Political Cartooning in Conflict and post conflict
The Political/Press Cartooning in Conflict and Post-Conflict Context was funded by the University of Leicester’s Global Challenges Research Fund, and aimed to examine how political cartoons can foster dialogue and exchange in conflict or post-conflict contexts, particularly amongst young people. As a visual medium relying on humour, cartooning has the power to present critical questions in an open and non-threatening manner, triggering dialogue and meaning-making.
In line with Sustainable Development Goal (SDG) 16, which includes a focus on access to information and freedom of information, we wanted to investigate how political cartoons can help to negotiate local and global tensions and how they engage audiences with conceptions and definitions of community and humanity. It aimed to shed new light on the question of how political cartooning can help to address challenges in (post-)conflict societies, where there is a recognised need for community-driven resilience building.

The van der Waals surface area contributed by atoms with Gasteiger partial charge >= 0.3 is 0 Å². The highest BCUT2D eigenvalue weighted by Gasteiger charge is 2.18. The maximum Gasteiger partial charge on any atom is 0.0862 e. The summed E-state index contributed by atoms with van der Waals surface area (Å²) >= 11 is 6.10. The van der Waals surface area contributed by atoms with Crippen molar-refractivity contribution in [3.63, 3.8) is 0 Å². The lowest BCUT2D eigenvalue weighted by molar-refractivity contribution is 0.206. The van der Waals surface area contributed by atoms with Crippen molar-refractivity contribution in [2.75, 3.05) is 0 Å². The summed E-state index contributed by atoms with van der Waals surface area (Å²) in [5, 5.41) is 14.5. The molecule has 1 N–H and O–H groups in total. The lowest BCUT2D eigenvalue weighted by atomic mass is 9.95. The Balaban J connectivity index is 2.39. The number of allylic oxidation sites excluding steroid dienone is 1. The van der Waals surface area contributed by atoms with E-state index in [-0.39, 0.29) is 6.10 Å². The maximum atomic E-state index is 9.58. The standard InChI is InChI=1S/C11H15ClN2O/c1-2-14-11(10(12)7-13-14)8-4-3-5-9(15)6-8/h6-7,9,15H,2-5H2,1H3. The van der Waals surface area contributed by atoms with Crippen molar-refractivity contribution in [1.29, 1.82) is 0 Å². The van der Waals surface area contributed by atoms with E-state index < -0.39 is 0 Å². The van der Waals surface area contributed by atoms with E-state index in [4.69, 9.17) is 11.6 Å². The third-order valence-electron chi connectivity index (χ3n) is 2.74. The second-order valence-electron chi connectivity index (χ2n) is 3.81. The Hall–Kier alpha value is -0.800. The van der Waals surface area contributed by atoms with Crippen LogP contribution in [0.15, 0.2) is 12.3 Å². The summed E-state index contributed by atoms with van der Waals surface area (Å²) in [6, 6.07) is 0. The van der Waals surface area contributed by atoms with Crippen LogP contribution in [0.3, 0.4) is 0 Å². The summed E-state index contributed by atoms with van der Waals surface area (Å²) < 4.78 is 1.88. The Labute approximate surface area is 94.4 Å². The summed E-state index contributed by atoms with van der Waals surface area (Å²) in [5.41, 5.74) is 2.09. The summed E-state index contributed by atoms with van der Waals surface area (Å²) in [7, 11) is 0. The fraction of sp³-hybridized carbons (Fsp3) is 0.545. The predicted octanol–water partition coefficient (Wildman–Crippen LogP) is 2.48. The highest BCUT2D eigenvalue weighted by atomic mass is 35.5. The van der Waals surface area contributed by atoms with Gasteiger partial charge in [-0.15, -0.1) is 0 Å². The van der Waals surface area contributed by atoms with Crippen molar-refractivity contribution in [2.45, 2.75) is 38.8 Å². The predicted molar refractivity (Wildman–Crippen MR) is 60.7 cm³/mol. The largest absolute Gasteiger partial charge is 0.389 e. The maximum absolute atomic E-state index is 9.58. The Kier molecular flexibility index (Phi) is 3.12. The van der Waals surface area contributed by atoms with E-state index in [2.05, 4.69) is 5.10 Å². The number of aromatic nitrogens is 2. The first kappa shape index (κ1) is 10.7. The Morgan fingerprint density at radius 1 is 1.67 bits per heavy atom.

Following an open call for projects, commissions were made for four series of workshops working in conflict-and post-conflict situations, in Kenya, Côte d’Ivoire and South Africa:
- Dr Betty Karimi Mwiti (University of Nairobi) led a project with a professional cartoonist based in Mathare in Nairobi, Kenya.
- Tache d’Encre worked with over 300 young people in a rural location in Côte d’Ivoire exploring their post-conflict challenges.
- Dr Ingrid Bamberg (Centre for Visual Methodologies at the University of KwaZulu Natal) worked with young people in Durban focusing on gender-based violence challenges.
- Africartoons ran a mentored competition with aspiring cartoonists in South Africa on the themes of environmental rights, gender-based violence, and Covid experiences more broadly.
We shared our experience of working together in a LIAS Working Paper.
The project was closely aligned to the AHRC-funded Covid in Cartoons project, which had similar aims for improving political literacy and participation with young people making meaning of their pandemic experience. Browse the videos, images, recordings and data from these projects.